Society has long perpetuated a shortsighted regard for sleep-related illnesses.
Obstructive Sleep Apnoea (OSA) is a common sleep condition affecting as many as 1.5 million people throughout the UK. Caused by a partial or complete blockage of the airways during sleep, those with the condition (but not receiving treatment) will regularly awaken from sleep in order to breathe through the obstruction, thereby inhibiting their ability to experience high-quality rest.
Diagnosed following a sleep diagnostic test, the condition is most commonly treated using a CPAP or continuous positive airway pressure device, a relatively basic machine that gently blows pressurised air through your airways at a constant pressure, keeping the airways from collapsing. Unless treated, OSA has been suggested to increase the risk of type 2 diabetes, high-blood pressure/hypertension, and even having a stroke or heart attack.
And yet, despite the severity of the condition, diagnoses have previously been restricted to a particular section of the population – over 40 years of age, male, overweight and sympathetic to smoking and/or alcohol.
Indeed, such perceptions were largely evidence-based – OSA is for example, believed to affect approximately 4% of men and 2% of women.
But as time has progressed, our understanding of the condition has significantly increased, as have the number of sleep diagnostic tests annually carried out by the NHS. And this is certainly needed. It’s believed that only 10% of people with OSA seek treatment, leaving the vast majority of OSA sufferers undiagnosed. Unless tested and eventually treated, thousands, if not millions of people stand at risk of developing those life-threatening conditions previously mentioned.
Things need to change.
During my teenage years, a strange relationship began to develop between myself and sleep. Suffering from continuous fatigue, I would be unable to make it through the day without falling asleep. Whether at school, with my friends or watching television, I wouldn’t be able to stay awake, despite having had eight (or more) hours’ sleep the previous night.
What made the matter worse however, was that nobody could seem to understand why this was happening. I was a young, relatively fit teenager, who maintained a healthy diet. In other words, according to the common perception of sleep-related conditions, I wasn’t able to suffer from sleep deprivation due to something I couldn’t control. It just had to be my fault.
For three years then, I was ignored. I was neglected. The uncharacteristic irritability, short temper, forgetfulness, and sudden changes in mood apparently didn’t matter to any doctor or health professional. It was only at the age of 18, after three years of pestering, I finally received a sleep diagnostic test, and discovered that I had moderate-to-severe Obstructive Sleep Apnoea. The ‘chocking noise’ I had supposedly been making whilst I was asleep, was the result of my throat muscles intermittently relaxing (and blocking) my airway during sleep, and not merely from sleeping on my back rather than my side. Despite having tried everything that I possibly could have, only a CPAP device would allow me to enjoy a restful night’s sleep, and eradicate those constant feelings of fatigue and irritability.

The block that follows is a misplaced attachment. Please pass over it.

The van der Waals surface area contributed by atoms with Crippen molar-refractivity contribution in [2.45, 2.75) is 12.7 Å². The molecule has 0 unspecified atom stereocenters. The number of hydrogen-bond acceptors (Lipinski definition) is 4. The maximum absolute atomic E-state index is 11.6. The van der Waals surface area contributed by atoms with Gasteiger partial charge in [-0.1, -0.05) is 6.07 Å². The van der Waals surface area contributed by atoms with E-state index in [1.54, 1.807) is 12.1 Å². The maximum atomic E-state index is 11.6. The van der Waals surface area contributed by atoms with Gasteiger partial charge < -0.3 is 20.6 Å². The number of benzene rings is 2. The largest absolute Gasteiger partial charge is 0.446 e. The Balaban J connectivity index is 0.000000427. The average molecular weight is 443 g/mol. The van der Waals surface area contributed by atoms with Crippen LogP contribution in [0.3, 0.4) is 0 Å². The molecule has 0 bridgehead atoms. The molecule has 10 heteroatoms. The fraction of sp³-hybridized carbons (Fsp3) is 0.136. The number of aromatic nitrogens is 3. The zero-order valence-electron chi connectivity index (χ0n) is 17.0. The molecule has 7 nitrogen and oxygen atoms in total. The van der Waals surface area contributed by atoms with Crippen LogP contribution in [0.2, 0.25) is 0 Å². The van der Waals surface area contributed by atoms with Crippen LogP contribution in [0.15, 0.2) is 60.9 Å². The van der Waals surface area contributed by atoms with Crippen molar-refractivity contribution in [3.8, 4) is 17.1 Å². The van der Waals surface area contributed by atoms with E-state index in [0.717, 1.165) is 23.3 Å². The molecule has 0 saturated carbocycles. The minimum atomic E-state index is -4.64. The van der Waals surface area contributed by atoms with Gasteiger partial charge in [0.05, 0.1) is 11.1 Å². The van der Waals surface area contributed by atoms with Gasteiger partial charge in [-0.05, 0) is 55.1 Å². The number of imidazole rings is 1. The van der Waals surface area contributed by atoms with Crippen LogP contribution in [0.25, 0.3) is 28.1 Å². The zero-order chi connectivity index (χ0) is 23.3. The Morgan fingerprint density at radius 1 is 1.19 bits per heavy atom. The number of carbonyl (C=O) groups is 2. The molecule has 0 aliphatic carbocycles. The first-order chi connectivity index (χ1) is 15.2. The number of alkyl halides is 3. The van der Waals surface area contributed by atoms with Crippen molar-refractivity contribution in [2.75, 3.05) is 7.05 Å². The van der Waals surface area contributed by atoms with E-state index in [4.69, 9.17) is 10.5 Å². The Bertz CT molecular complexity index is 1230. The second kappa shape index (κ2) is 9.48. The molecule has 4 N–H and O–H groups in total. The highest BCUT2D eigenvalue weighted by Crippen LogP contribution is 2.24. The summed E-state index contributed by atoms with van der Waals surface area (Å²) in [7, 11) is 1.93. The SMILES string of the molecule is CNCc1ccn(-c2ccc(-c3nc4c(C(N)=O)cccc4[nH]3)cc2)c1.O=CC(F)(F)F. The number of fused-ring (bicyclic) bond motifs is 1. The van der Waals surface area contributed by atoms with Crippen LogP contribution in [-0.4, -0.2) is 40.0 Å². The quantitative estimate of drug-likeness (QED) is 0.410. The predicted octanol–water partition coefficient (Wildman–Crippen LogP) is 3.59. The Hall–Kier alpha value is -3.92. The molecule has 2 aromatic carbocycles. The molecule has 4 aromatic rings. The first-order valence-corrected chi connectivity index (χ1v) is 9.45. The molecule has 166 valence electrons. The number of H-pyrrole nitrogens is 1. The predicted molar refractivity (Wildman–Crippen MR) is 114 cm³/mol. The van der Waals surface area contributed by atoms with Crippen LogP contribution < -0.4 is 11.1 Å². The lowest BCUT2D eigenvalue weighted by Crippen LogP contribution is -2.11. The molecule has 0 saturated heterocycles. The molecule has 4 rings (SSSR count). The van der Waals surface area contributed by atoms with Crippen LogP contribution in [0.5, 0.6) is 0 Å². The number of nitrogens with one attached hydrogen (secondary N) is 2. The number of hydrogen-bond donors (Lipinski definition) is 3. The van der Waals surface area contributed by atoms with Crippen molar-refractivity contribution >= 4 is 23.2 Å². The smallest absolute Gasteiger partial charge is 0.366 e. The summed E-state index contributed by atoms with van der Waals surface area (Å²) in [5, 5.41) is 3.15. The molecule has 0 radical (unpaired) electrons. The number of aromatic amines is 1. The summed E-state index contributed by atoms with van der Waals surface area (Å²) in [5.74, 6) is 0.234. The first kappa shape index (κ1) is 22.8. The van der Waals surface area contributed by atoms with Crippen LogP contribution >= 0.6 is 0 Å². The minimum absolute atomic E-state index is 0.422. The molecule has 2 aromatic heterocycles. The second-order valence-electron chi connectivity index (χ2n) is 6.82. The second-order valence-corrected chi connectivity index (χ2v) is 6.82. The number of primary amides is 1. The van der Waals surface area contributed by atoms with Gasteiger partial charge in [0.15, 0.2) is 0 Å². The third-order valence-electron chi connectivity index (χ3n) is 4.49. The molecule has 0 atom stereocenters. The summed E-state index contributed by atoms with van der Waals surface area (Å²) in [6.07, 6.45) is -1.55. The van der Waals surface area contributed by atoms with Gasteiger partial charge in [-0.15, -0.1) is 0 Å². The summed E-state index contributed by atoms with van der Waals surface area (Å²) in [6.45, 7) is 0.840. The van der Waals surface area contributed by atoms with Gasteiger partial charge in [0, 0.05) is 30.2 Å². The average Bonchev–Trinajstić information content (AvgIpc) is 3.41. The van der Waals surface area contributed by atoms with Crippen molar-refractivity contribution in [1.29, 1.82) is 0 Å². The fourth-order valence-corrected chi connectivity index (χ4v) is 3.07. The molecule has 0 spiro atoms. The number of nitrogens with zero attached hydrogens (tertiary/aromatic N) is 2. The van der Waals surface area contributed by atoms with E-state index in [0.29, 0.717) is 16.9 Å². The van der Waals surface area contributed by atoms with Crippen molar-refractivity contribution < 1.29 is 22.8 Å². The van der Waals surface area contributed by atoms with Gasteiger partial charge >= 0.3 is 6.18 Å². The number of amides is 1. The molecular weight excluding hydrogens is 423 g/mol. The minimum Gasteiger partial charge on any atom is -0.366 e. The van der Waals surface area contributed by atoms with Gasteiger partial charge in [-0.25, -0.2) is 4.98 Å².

Saying that however, it’s not perfect.
How could you possibly expect a person under the age of 21, on their way to university, off on their gap year or moving away from home, to persistently carry around such a hefty bit of kit? To think the treatment available is not catered to you, but rather an older, less active demographic, can often perpetuate intense feelings of neglect. I myself now live in a state of defeatism, feeling like I will never achieve a restful night’s sleep without wearing a somewhat uncomfortable mask and chin strap.
Of course, Obstructive Sleep Apnoea is just one of a variety of sleep conditions that can severely impact upon one’s quality of life. From chronic insomnia to narcolepsy, hypersomnia to cataplexy, a more coherent understanding of each condition, as well as improvements in treating such afflictions will continue to be provided/obtained.
But unless we simultaneously combine such advancements with an entirely different perception of sleep-related illness – one that accepts the possibility of sleep conditions in each and every one of us – we risk alienating a significant proportion of the population, especially those in the prime of their lives unable to fulfil their potential due to an inability to obtain regular, deep and restful sleep.
If only sleep professionals would finally wake up…